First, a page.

Staff resources at HMP Stocken remain too tightly stretched and the Rutland based prison continues to face the scourge of drugs, claims the Independent Monitoring Board (IMB) in its annual report on the establishment.
The IMB at Stocken – a category C training prison holding more than 800 prisoners, most serving sentences between four years and life – says it is disappointed that a previous report a year ago to the then Prison’s Minister Andrew Selous urging a review of staffing levels has not led to real change.
Mike Siswick, Chairman of Stocken IMB, made up of local people acting as independent monitors, said the Minister for Prisons and the National Offender Management Service (NOMS) must realise that paring resources to the bone, if not beyond, significantly affects the ability of the prison to provide a safe, secure and positive environment. It also limits the capacity to deal with unexpected demands on resources and amounts to false economy.
“This continuing failure to provide at least an optimum, rather than a barely minimum level of resource could be construed as suggesting that stated Ministerial intentions that prisoners should be able to better themselves in preparation for release are, in fact, merely aspirational and that real delivery intent remains lacking” said Mr Siswick.
Ironically, during the period covered by the report, staffing problems were slightly lessened, following a major incident of indiscipline in June 2015. This put one wing, which was severely damaged, out of action. “That incident marginally lessened pressure on staff as the officers allocated to that wing were available for re-deployment”, said Mr Siswick.
The IMB at Stocken considers that in the interests of both prisoners and staff wellbeing the need to provide an optimum level of staffing, with a real contingency to cater for the unforeseen such as escorts, hospital bedwatches and similar matters, needs to be promptly and urgently addressed.
The IMB has called for a substantive response, with the Prisons Minister specifying what action will be taken, ideally with a timetable.
The ‘tightness’ of resources is exacerbated claims the report, by the problems created by drugs, especially the scourge of Novel Psychoactive Substances (NPS). Mr Siswick said
“Whilst we are much encouraged by recent legislation finally outlawing these substances, formerly known as ‘legal highs’, more needs to be done particularly in relation to drug testing.
“In our last report we urged Ministers to provide the necessary funding to enable drug testing kits, especially designed to detect NPS to be supplied, and we repeat that call again this year,” said Mr Siswick.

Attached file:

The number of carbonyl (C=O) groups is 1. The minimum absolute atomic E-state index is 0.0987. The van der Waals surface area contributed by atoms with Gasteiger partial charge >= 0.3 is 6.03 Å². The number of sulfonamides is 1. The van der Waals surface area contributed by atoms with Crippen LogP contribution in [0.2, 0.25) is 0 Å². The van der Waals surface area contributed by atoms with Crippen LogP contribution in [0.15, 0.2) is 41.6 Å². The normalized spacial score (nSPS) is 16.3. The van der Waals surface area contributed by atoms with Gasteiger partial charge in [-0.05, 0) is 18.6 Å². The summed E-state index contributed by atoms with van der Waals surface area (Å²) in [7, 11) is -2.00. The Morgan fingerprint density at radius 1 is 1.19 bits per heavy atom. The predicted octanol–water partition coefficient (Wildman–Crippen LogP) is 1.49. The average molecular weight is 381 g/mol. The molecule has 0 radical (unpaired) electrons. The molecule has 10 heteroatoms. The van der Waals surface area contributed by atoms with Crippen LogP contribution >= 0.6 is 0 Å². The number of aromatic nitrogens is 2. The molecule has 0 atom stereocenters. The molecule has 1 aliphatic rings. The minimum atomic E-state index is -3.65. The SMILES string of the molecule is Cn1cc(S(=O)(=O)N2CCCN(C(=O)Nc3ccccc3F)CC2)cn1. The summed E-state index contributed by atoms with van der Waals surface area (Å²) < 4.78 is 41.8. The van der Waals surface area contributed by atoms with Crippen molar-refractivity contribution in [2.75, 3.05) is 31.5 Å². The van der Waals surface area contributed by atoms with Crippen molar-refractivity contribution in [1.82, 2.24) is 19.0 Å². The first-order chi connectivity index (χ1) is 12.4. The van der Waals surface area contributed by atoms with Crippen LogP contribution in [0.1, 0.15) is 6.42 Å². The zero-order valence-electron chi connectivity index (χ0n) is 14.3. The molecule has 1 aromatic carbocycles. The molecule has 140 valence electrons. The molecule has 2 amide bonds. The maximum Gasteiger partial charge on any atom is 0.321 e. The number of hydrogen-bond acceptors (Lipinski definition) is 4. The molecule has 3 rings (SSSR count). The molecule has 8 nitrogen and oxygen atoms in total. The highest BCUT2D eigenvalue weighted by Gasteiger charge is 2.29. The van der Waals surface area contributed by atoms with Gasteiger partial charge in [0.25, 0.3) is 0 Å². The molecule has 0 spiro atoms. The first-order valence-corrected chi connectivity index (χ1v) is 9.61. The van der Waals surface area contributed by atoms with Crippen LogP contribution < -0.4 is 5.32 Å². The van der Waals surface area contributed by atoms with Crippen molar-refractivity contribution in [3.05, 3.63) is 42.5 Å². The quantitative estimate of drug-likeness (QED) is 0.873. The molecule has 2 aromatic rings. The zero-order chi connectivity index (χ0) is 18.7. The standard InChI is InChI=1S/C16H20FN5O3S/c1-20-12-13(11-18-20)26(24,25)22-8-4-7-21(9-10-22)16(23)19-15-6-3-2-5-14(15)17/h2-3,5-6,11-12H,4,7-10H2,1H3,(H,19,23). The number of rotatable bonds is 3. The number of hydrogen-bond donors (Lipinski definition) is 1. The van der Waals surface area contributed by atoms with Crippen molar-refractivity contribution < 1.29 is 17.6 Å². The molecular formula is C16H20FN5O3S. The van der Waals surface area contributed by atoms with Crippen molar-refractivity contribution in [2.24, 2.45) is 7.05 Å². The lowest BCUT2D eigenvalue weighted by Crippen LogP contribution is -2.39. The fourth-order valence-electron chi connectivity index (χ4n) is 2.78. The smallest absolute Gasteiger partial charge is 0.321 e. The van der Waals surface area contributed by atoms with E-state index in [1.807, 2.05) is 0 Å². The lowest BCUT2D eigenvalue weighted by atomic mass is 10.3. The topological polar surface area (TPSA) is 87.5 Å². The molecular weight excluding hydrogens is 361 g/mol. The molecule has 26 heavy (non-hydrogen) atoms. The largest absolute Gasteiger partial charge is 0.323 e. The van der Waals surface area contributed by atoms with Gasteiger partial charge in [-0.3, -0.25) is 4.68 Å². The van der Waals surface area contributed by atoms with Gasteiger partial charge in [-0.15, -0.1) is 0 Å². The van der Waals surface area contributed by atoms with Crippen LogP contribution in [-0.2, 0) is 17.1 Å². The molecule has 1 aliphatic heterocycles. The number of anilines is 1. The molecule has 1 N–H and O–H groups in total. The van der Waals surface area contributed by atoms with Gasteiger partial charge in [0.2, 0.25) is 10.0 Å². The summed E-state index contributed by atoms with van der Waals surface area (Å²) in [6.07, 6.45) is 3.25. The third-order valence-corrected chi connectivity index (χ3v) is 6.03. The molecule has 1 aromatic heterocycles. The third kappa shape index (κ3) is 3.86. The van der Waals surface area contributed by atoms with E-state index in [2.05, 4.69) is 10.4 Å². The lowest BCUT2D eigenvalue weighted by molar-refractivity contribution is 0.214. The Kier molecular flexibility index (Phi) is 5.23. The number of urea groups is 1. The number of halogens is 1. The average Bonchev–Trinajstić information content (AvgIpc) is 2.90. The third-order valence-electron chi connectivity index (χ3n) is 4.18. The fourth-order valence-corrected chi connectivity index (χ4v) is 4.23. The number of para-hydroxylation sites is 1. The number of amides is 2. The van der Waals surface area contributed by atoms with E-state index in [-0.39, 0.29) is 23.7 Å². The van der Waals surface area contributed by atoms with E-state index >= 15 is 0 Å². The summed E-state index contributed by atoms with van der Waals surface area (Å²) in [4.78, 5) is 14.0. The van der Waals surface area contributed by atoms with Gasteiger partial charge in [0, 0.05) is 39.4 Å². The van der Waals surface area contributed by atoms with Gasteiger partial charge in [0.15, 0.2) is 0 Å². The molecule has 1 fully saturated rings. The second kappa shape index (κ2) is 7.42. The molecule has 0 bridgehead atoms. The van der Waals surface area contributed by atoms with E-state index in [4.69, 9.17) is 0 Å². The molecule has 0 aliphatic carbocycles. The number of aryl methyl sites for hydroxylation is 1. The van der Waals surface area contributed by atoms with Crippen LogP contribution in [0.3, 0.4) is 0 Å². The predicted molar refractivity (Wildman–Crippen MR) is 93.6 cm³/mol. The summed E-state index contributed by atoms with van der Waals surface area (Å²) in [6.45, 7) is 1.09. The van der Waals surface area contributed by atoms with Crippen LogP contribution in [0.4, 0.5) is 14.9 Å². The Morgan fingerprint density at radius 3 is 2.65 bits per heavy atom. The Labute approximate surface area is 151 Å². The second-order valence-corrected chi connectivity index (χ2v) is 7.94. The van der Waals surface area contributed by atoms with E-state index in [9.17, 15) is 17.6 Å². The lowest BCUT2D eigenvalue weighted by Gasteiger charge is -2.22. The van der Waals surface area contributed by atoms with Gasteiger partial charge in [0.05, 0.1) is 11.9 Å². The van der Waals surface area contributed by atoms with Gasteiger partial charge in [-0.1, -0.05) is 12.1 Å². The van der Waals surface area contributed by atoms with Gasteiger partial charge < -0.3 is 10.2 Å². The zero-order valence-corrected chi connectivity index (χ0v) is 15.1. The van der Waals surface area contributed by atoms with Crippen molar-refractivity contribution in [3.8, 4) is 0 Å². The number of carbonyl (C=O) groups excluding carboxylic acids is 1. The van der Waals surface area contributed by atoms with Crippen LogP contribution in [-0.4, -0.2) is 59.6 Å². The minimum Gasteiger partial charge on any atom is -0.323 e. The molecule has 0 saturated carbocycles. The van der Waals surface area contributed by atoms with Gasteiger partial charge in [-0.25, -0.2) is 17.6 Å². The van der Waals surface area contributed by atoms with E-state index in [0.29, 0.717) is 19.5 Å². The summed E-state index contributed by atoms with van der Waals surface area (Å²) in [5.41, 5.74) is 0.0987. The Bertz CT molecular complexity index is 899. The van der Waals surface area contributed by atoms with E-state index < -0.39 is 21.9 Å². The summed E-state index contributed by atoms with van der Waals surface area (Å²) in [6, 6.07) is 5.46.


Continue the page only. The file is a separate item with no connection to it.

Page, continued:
Failure to invest the necessary resources to defeat this scourge means a continuance of problems and greater cost in the longer term. NPS in particular, presents significant dangers to those who use them and, can do long term damage to health, and equally importantly, fuel aberrant behaviour and violence to other prisoners and staff said the report.
Another issue highlighted by the report concerns the remittance of money to prisoners. Under present arrangements quite substantial sums can be sent in to the prison. These sums are held in accounts by the prison authorities on behalf of prisoners.
Prisoners may use these funds, together with their prison earnings, to purchase permitted items. However the sending in of comparatively large sums can, and does, create ‘haves’ and ‘have nots’ within the prison which can heighten tensions.
Moreover items can be purchased and then sold or otherwise traded to obtain illicit items or for ‘services’ which might include violence. Far stricter limits on the amounts and frequency for remitting money to prisoners are needed.
The Stocken report also raises concern about the limited number of meaningful work opportunities for prisoners, leading to qualifications and real job opportunities upon release.
“The prison itself is to be commended upon the success it has had in getting prisoners to engage in education and work whilst serving their sentences. However not all of the available work is challenging or will lead to external employment on release,” said Mr Siswick.
“Some months ago the then Prisons Minister Andrew Selous indicated in a speech that meaningful and productive work, coupled with links to external employers was a central policy focus.”
The IMB at Stocken believes that to date there is little evidence of that focus being delivered and much more needs to be done by Ministers, Prison Service Industries and NOMS to support the good work being undertaken by staff at Stocken to help prisoners prepare for release, and to become on that release productive members of society.
Overall, despite these concerns Stocken remains in line with previous reports a generally well managed and efficient establishment, where prisoners are treated fairly.